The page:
Mixed blessings, challenges for Aussie producers

25 February, 2014 by Don Groves

Australian TV dramas are achieving consistently high ratings and Secrets & Lies, Rake and Wentworth are being remade for international audiences.

Yet production levels of feature films, TV dramas and documentaries are either static or falling, and TV producers are being squeezed on domestic license fees and relicensing deals.


That contrasting picture of the screen production industry was outlined today by Screen Producers Australia executive director Matthew Deaner.

Addressing the Broadcasting Digital Media Summit, Deaner said the free-to-air commercial broadcasters spent $1.4 billion on Australian programs in 2011/2012, up 24% on the 5-year average, and the ABC and SBS allocated more than $200 million in local programming.

However Deaner observed, “Just 10% of all program expenditure by the commercial free-to-air broadcasters is spent on locally produced drama, children’s and documentary content.

“This is a comparatively modest cost by any measure amid reduced licence fees, greater quota flexibility and an environment where an erosion of the local content standard under the Australian-United State Free Trade Agreement will result in a ratcheted reduction in our policy setting.”

Deaner estimated only about 100 production businesses are active in any one year, of which 49% are sole traders and partnerships, typified by Smith&Nasht, Media Stockade, Galaxy Pop and Virgo.

The larger businesses including Endemol, FremantleMedia Australia, Screentime, Shine Australia, Beyond International and Matchbox Pictures account for 9% of those businesses.

Medium-size businesses including Playmaker Media, Princess Pictures, Porchlight Production, Essential Media and Entertainment, December Media, See-Saw Films and Electric Pictures comprise10%.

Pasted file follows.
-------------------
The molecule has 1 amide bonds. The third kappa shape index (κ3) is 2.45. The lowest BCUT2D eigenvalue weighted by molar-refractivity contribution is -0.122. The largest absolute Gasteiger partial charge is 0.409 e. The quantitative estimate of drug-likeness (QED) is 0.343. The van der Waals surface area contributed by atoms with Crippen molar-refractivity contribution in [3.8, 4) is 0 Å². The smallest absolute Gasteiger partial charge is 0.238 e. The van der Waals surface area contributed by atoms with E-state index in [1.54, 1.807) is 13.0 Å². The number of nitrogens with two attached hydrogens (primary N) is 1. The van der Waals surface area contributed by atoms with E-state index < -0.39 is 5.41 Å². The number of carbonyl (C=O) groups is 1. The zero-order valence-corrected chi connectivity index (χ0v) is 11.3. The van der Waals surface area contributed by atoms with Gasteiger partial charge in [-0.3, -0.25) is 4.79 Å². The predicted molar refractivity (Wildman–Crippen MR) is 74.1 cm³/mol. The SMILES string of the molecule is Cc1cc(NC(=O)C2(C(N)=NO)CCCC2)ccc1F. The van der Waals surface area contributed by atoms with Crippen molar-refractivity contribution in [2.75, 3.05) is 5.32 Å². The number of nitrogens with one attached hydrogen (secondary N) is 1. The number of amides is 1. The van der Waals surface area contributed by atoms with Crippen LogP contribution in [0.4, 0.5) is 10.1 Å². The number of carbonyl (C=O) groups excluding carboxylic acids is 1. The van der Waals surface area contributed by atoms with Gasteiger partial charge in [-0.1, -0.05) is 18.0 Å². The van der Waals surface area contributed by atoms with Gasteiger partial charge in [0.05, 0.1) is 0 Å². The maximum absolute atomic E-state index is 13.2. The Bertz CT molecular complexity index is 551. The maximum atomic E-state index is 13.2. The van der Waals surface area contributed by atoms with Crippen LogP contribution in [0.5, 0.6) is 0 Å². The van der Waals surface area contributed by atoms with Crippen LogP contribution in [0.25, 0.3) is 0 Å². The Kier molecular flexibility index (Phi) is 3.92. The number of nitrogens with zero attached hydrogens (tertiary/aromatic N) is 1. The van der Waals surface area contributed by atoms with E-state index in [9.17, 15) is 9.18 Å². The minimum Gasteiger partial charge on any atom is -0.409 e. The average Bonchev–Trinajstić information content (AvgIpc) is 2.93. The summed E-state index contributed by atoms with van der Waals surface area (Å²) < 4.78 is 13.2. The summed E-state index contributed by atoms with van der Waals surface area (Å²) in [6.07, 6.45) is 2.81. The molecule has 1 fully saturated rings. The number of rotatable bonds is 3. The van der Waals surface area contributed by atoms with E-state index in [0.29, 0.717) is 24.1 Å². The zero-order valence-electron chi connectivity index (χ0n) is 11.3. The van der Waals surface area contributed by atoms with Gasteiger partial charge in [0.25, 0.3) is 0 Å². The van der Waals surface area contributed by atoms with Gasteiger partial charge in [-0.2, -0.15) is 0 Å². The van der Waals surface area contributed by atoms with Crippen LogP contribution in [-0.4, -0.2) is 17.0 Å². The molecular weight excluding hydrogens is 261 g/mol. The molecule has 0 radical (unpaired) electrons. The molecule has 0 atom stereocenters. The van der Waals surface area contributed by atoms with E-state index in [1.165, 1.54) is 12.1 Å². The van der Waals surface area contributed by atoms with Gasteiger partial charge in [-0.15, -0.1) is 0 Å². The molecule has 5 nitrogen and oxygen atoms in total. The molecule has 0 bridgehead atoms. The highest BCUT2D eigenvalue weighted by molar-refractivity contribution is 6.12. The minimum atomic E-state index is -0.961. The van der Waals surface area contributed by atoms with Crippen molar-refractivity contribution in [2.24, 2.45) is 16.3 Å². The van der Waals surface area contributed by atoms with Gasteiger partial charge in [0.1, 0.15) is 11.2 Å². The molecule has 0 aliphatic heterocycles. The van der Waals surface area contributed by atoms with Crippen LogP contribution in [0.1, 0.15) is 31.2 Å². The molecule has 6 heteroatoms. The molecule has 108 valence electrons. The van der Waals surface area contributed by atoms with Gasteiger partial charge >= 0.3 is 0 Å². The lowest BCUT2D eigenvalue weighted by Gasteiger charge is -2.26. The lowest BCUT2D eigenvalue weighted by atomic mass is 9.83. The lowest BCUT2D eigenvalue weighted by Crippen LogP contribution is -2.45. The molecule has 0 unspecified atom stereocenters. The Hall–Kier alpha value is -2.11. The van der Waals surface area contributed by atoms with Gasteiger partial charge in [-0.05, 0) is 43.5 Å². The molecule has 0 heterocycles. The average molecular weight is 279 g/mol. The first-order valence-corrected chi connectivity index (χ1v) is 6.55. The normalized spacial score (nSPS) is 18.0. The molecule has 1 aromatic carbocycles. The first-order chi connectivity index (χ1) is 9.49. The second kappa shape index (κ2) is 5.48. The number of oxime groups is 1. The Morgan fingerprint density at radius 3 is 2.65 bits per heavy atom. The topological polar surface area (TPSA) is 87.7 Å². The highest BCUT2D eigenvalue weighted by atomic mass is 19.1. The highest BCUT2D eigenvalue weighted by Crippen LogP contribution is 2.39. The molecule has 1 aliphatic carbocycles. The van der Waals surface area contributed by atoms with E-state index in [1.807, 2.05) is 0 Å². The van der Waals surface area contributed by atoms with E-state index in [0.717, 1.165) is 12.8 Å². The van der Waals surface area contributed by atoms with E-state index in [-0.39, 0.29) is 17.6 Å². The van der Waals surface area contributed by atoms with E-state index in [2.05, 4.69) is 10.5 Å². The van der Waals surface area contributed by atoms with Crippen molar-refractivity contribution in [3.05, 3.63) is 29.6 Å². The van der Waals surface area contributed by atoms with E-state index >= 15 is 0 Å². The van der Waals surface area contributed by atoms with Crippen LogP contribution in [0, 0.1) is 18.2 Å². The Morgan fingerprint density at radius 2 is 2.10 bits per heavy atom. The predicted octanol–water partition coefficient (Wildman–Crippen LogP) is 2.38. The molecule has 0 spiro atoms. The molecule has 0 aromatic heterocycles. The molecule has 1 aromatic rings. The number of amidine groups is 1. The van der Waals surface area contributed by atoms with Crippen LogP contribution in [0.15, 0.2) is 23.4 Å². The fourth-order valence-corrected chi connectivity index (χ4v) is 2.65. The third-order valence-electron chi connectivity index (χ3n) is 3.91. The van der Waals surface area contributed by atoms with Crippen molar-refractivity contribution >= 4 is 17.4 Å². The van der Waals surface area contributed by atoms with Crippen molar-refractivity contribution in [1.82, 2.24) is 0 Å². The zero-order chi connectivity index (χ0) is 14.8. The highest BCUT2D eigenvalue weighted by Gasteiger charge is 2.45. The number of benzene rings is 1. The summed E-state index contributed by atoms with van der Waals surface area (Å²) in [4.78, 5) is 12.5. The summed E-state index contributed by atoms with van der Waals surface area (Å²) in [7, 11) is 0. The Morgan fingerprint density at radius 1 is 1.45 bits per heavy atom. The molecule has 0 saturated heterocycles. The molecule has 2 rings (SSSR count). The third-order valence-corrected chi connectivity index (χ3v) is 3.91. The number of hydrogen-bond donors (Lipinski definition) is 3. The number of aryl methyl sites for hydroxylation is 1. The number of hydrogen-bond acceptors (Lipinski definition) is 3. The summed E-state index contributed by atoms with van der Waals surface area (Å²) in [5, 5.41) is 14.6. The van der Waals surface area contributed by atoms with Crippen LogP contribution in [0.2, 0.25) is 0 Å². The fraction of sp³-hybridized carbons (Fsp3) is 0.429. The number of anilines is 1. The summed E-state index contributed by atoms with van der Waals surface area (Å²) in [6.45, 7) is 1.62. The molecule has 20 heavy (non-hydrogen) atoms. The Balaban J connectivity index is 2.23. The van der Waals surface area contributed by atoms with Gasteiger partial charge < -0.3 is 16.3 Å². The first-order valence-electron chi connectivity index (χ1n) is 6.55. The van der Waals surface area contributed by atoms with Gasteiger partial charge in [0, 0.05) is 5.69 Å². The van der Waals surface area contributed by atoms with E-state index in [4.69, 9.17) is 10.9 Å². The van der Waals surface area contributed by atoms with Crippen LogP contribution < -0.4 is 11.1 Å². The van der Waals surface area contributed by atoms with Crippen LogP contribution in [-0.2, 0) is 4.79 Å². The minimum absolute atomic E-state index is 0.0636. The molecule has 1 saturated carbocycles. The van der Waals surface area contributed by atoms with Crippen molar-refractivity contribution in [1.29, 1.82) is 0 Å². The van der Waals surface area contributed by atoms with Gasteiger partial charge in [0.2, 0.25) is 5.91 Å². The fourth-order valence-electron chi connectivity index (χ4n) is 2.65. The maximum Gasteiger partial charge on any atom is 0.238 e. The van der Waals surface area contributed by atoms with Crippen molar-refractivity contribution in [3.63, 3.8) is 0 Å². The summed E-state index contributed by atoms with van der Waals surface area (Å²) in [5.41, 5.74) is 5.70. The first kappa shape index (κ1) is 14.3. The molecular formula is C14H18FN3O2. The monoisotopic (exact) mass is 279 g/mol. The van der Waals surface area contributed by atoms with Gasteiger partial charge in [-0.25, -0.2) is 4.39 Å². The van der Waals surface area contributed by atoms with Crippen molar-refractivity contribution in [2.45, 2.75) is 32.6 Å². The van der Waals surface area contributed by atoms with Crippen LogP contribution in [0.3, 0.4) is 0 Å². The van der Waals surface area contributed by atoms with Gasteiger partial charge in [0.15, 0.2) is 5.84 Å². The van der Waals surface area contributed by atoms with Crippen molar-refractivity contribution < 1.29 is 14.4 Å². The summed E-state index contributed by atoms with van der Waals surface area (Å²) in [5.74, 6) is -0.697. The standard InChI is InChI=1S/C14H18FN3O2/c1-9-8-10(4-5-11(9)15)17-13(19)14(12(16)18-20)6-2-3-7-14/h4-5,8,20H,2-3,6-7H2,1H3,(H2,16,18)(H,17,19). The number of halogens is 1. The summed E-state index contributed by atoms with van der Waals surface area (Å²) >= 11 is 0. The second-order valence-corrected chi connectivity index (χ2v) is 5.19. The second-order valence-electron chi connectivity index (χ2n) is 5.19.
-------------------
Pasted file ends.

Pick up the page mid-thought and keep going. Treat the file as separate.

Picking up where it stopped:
Smaller businesses such as High Wire Films, Every Cloud Productions, Jungleboys, Prospero, Jonathan M Shiff Productions, Werner Film Productions, Sticky Pictures and Artemis International represent 32%.

“The top two tiers are characterised by a high volume of production, diversification in the types of projects they develop and often have strong international structures,” he said. “In contrast, the bottom two tiers are more likely to be working within a single genre or on a project-to-project basis. They may work with large budgets but their volume fluctuates with development and production cycles.”

Deaner used his speech to restate SPA’s opposition to the Fair Use copyright exemptions proposed by the Australian Law Reform Commission. He predicted that would result in myriad cases of litigation which would increase the burden on copyright owners, drive up costs and potentially erode revenues

He said imported content dominates the schedules of the multi-channels because Australian producers are unable to re-licence their back catalogue due to outmoded contractual terms.

“The inability to fully exploit back catalogue assets denies production companies, writers and performers a revenue stream. In the case of producers, this revenue could be utilised to employ staff and reinvest in the development of future projects,” he said.